Rolling Stone's Douglas Brinkley recently sat down for an hourlong interview with Vice President Joe Biden, who Brinkley says "rambles like Thomas Wolfe" in contrast to President Obama's "Hemingway-esque sparseness."

Brinkley says he left the interview convinced that Biden "must be considering a presidential run" — which, judging by recent polls that show the vice president trailing only Hillary Clinton for the Democratic nomination, could actually happen come 2016. Biden didn't directly talk about his presidential ambitions, but he did discuss everything from the Senate's failure to pass gun-control legislation to his personal relationship with President Obama. A sampling:

1. On publicly supporting gay marriage
In May 2012, Biden made what was widely considered a gaffe by saying he was "comfortable" with same-sex marriage, which was more than President Obama had been willing to say before that point. Biden explains his thinking during that time: 

I just decided I couldn't be quiet about it anymore, and everybody was stunned that that's where the public is. And I'm not stunned; it's where the public's been for a while. Talk to any of your kids, for God's sake. 

2. On Obama's response after Biden backed gay marriage
Biden's avowal put pressure on Obama — who had described his stance on same-sex marriage as "evolving" — but the president took Biden's announcement in stride — and ultimately followed suit:

I got blowback from everybody but the president. I walked in that Monday, he had a big grin on his face, he put his arms around me and said, "Well, Joe, God love you, you say what you think." 

3. On why the push for expanded gun background checks failed
In April, the Manchin-Toomey bill, which sought to extend background checks to gun shows and online sales, failed in the Senate after a number of moderate Republicans and red-state Democrats voted against it. The vice president sheds some light on the behind-the-scenes discussions:

In one form or another, they all said the same thing: "Joe, don't ask me to walk the plank, because the House isn't going to do anything, anyway."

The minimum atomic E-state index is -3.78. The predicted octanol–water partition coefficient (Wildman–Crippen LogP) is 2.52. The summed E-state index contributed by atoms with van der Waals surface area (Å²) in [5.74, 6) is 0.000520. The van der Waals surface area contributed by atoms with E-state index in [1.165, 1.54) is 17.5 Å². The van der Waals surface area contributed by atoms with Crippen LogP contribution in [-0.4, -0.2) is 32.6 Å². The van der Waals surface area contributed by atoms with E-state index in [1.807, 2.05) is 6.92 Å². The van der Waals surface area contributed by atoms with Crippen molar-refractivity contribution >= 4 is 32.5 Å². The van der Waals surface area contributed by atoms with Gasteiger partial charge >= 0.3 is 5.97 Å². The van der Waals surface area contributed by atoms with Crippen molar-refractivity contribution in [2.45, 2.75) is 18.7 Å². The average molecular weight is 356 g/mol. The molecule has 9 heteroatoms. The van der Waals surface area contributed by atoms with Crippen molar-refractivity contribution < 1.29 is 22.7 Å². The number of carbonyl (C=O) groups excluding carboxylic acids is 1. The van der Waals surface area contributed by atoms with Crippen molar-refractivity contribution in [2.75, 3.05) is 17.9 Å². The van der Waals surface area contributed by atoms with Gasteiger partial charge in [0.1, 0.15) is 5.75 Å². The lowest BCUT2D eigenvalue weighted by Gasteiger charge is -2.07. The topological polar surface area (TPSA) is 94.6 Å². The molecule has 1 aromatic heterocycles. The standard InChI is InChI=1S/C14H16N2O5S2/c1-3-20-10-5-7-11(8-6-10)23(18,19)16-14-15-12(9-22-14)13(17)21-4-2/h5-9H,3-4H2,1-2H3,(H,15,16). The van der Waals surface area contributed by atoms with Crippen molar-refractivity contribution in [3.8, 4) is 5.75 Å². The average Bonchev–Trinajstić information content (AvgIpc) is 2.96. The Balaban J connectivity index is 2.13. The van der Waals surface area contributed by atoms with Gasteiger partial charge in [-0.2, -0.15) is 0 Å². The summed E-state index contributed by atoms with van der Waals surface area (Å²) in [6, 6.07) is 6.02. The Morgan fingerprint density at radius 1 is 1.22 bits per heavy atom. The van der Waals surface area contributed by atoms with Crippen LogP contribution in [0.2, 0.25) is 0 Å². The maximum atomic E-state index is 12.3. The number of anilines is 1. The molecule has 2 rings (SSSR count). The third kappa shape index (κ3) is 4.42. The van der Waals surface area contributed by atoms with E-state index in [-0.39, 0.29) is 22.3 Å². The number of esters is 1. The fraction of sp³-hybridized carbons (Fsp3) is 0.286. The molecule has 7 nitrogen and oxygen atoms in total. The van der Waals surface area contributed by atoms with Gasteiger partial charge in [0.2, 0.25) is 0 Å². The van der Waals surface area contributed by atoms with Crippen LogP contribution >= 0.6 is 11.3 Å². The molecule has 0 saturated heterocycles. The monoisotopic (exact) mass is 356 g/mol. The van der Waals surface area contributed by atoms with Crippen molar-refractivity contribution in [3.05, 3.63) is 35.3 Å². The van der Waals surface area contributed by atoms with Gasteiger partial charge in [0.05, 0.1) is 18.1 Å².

4. On opposition to Obama's energy policy
The vice president touted the 2009 Recovery Act, which provided funding and tax credits to clean energy projects, as a success for the White House's global warming strategy. But Biden admits that passing energy legislation was hard in the face of high unemployment after the 2008 crash:

It was easy for the energy-interest guys to make the case that anything we would do to deal with global warming would be a job-killer. You'd see ads all over the country, an African American or a hard-hat guy — classic Democrat, you'd think — saying, "I'm an energy voter, and this idea the Obama administration has is going to cost you your jobs." 

5. On McCain criticizing Obama for not taking military action against Syria
Recently on Fox News Sunday, John McCain said that Israel's airstrikes in Syria were a clear sign the White House has to take "game-changing action" by creating a "safe zone" and supplying the Syrian rebels with weapons. Biden, along with the rest of the administration, doesn't agree:

Now, I love John McCain — I just went out to do an event for him. We used to be close friends, and we're trying to get that back a little bit. Campaigns have a way of causing those things to wane.... But here's where we are with regard to Syria: With all the credibility we've gained in the world, we don't want to blow it like the last administration did in Iraq, saying "weapons of mass destruction." 

6. On when Obama asked him to be vice president
Biden says he originally refused to be Obama's running mate, but changed his mind after talking it over with his family:

When I first got asked to do this job, I said, "No, thank you. I'll do anything I can to help you, but I'm not interested."... When the actual offer came forward, he asked me what portfolio do I want, and I said, "I don't want a portfolio; I don't want to be Gore" — who was a great vice president — "I don't want to be Cheney. You said you wanted me here to help you govern, and I have a lot of experience." I wanted a commitment that I get to be the last guy in the room on every major decision — not generally, but specifically." 

7. On how he and Obama get along
Biden says he spends four or five hours every day with Obama:

We have very different styles, but we are simpatico. At all the debates we had — trying to get the nomination in '08 — we're the only two who never disagreed on a single substantive issue. He has a great line. He said, "We're the ultimate odd couple," he says. "We make up for each other's shortcomings." 

Read the entire article at Rolling Stone.